Low-pressure liquid chromatography is predominantly used for the separation of biomolecules on a laboratory scale. When using low-pressure liquid chromatography systems, pre-packed columns offer convenience and peace of mind. The column is packed well and working within certain tolerances to give reproducible chromatography. However, there are many reasons to pack columns on-site. For instance, cost and flexibility.

Packing a column is distributing all the particles in a reproducible, homogenous packed bed. Since the art of column packing is often passed down informally from one lab member to another, bad habits occur that can result in poor packing. This may have a detrimental effect on the final yield of purified biomolecules.

There are ways to ensure a well-packed column that produces consistent chromatographic results. There are also ways to monitor column performance for both pre-packed and self-packed low-pressure liquid chromatography columns.

Figure 1) Typical lab-scale glass column used for low-pressure liquid chromatography - find YMC glass columns here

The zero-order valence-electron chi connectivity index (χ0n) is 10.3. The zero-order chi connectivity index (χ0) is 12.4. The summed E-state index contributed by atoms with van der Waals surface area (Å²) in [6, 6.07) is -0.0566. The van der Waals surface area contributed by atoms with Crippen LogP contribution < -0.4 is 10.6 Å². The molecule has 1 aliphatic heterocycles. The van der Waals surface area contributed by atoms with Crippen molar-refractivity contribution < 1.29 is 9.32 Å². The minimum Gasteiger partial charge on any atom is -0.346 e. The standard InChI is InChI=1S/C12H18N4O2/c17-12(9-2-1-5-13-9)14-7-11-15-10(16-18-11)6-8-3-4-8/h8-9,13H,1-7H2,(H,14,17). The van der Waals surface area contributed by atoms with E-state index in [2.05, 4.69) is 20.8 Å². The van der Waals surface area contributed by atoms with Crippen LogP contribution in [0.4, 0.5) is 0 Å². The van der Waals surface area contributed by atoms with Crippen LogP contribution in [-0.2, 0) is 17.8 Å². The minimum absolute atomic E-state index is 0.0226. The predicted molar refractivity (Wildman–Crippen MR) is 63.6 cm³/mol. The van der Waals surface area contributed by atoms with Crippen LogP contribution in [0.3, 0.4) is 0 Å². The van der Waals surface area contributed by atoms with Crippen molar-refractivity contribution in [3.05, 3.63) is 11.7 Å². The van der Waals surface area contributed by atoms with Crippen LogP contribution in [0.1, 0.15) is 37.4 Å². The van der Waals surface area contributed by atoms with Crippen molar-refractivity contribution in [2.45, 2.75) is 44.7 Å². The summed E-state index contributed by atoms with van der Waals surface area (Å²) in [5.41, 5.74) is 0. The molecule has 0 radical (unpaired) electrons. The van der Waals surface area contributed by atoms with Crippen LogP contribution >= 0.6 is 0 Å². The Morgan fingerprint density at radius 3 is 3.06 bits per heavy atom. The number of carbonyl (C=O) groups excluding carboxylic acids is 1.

Column Hardware

Although all lab-size columns are similar (Figure 1) there are variations between the quality and flow characteristics between different manufacturers. Look out for how the liquid is delivered onto the column when choosing hardware. The uniform delivery of the sample onto the column is crucial for good chromatography.

Some column hardware uses a coarse woven mesh in between a finer particle retaining net. This type of hardware has a high-lateral permeability to distribute the incoming liquid within the support structure before it enters the packed bed space. This is believed to help distribute the liquid from the central flow rapidly and uniformly over the full surface area of the net and packed bed to give optimal flow characteristics. However, it has downsides. It’s tricky to fit and can sometimes become detached due to clogging or air bubbles.